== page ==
Every business or organization, large and small, has a responsibility to protect employee and customer information, and the centerpiece of that protection should be an information governance plan.
Businesses that have not yet developed their 2015 governance plan are taking a big risk because without an effective plan that has specified policies, protocols and processes, the business is almost inviting identity theft and data-breach exposures.
Your business creates, collects and stores new information every day. E-mail is one example, and the content of your e-mail is a big target for hackers and identity theft criminals.
The risk of your personal or business e-mail accounts being hacked is high, but the risk of all your data — such as employee, bank-account or health-care information — being stolen is even higher.
Information security and governance are problems that continue to challenge every size of business, as evidenced by data breaches making headlines.
So, what's the answer? All of your data needs to be managed, and it needs to be secure. And it needs to be managed and secured by every employee and vendor that has access to your business information.
This can be done by "creating and implementing an annual information governance plan that establishes policies and procedures to ensure a company's proprietary and sensitive information are protected from both cyber and physical loss," according to Michael O'Shaughnessy, president of Guardian Pro, a Phoenix-based data governance company.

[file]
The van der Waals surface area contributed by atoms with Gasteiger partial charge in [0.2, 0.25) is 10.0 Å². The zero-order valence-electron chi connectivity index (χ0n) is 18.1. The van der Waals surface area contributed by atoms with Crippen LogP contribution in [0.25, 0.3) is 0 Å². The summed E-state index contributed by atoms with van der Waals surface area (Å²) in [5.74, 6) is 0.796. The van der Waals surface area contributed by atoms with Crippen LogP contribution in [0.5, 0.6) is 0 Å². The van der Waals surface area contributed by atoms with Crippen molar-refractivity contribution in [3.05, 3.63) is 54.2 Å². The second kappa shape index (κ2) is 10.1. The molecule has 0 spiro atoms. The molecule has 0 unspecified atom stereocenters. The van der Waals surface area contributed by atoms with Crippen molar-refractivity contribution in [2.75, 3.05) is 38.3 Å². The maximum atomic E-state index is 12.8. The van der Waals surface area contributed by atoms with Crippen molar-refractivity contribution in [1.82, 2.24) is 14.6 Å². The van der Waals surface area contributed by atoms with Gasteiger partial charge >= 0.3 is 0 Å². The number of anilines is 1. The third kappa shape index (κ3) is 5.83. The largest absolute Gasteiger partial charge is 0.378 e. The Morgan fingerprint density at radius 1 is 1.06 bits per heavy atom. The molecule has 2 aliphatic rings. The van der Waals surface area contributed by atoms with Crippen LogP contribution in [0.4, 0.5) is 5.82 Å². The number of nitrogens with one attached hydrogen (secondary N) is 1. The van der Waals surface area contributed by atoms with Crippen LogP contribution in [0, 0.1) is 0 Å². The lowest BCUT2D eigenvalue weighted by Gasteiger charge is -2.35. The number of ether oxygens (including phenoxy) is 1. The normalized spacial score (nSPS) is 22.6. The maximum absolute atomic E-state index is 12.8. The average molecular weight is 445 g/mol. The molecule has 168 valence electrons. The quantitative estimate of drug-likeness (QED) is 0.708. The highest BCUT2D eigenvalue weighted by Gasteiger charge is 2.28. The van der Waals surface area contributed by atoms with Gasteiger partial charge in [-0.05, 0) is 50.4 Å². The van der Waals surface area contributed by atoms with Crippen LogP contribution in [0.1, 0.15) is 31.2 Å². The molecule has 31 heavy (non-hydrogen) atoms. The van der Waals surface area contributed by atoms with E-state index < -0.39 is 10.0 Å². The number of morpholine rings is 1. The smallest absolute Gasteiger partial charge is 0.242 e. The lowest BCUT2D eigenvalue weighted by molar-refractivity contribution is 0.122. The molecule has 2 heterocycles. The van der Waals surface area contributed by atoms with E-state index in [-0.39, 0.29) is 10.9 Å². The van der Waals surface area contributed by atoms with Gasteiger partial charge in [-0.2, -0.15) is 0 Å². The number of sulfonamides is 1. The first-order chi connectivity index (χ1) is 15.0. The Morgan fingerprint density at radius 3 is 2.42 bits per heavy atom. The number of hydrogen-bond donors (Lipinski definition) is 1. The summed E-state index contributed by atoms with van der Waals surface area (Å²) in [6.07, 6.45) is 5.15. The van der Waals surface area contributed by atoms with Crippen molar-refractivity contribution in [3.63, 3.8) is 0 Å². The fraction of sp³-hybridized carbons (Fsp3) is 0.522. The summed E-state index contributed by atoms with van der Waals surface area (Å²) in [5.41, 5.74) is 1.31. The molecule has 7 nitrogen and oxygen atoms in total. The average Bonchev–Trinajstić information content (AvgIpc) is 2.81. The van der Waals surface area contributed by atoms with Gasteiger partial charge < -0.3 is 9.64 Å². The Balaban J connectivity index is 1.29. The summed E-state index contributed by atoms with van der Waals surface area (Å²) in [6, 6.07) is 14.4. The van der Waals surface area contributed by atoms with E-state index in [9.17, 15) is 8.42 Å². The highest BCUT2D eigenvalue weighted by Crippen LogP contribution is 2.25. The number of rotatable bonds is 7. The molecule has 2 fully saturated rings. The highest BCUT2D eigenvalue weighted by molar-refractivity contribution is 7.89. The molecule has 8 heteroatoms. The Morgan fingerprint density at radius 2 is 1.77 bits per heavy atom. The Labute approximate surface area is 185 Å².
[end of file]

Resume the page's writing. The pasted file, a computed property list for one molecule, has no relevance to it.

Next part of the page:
According to O'Shaughnessy, every small business should consider the following six components in their information governance plan:
— Cyber and physical security.
— Employee and contractor training.
— Procedural policy.
— Equipment and technology policy.
— Human-resource policy.
— Marketplace threat level.
Your written information governance plan should be reviewed and signed on an annual basis by every company employee (regardless of the size of the organization) to document and support your information security and governance best practices.
In talking with many small-business owners at speaking engagements or one-on-one, I see a significant gap on how small businesses protect their employee and customer data vs. the actions they take such as the creation and implementation of an information governance plan.
The costs of cybercrime and data breachs are doing serious damage to both the public and private sectors. Small businesses need to know and understand how to respond to state and federal breach notification laws and how to communicate with affected individuals, including its employees and customers.
Your information governance plan will help your business accomplish this while minimizing the potential for identity theft to your employees and customers.
Approximately 19.6 million Americans are employed by companies with fewer than 20 employees, and small businesses are at a greater risk of experiencing a data breach.
Mark's most important: Your small business needs to complete and implement an information governance plan with a focus on employee education to ensure the enduring success of your business.
This article was originally published on AZcentral.com and republished with the author's permission.